If I had to define a major depression in a single sentence, I would describe it as a genetic/neurochemical disorder requiring a strong environmental trigger whose characteristic manifestation is an inability to appreciate sunsets.
Major depressive disorder is a biological and psychological condition in which the individual may suffer from low mood, an impaired ability to enjoy their activities of living, and a set of related symptoms, often including sleep difficulty, appetite changes, low energy, decreased libido, and distorted thinking such as a negative or pessimistic outlook on life. There is a strong relationship between symptoms of depression and anxiety, in that they commonly occur together. There may also be feelings of hopelessness, at times so severe that one may experience thoughts of suicide. Globally, the burden of major depression has massive economic and societal implications. Individually, the suffering can be profoundly impairing.
Normal variations in mood are believed to have an evolutionary basis, in that they serve to communicate something about our internal state to others. However, pathological depression reflects a multifactorial state of illness following a complex interplay between one’s genetics, environment, and psychology. Genes have been identified in certain individuals that are clearly associated with a tendency to produce depressed states in response to stress. Recent research has also established a strong link between persistent Inflammatory states and depression. What we eat, how well we rest, who we associate with, and how we handle stress all play a major role in the development, or prevention, of major depression. Depression can also serve as a form of psychological defense, for example against less tolerable feeling states, such as anger. There are many paths to a depressed state, and the solution almost always requires a multifactorial approach to recovery from depression.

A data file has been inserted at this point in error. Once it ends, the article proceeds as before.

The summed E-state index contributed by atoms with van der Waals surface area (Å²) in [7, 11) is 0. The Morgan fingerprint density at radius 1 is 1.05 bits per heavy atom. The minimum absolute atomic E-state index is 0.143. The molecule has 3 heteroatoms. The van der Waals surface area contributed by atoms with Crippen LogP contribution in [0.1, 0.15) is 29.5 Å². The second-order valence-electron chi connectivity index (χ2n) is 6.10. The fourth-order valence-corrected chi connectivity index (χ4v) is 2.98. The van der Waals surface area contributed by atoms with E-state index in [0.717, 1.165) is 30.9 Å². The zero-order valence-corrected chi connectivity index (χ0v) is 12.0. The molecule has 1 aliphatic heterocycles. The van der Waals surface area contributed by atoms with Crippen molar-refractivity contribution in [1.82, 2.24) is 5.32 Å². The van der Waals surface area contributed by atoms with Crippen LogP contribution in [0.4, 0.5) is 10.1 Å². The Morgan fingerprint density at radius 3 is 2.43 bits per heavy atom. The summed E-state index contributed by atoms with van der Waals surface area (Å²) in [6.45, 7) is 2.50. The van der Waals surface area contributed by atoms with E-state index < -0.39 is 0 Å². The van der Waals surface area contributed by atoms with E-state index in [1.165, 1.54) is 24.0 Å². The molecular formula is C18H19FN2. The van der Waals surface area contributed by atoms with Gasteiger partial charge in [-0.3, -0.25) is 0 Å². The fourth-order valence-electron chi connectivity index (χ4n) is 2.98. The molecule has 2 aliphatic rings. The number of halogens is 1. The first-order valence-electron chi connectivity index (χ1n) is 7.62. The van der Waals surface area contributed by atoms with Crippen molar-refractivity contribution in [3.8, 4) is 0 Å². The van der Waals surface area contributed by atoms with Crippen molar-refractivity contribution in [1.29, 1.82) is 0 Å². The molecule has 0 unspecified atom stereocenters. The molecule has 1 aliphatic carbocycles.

The first step is an accurate diagnosis by a trained clinician. Are your symptoms getting in the way of you achieving your goals? Have friends or family members expressed their concerns to you about your mood? While it is important to take an inventory of symptoms, the assessment of depression includes much more than simply using a checklist. A full evaluation must lead to an understanding of your diet and state of physical fitness, lifestyle choices, relationships and experiences, and your psychological makeup. Once the diagnosis is established, a personalized treatment plan targeting each problem area that contributes to the persistence of a major depressive episode area should be implemented assertively. This might include lifestyle improvements, individual or group psychotherapy, and in certain instances, the use of anti-depressant medications under the supervision of a psychiatrist.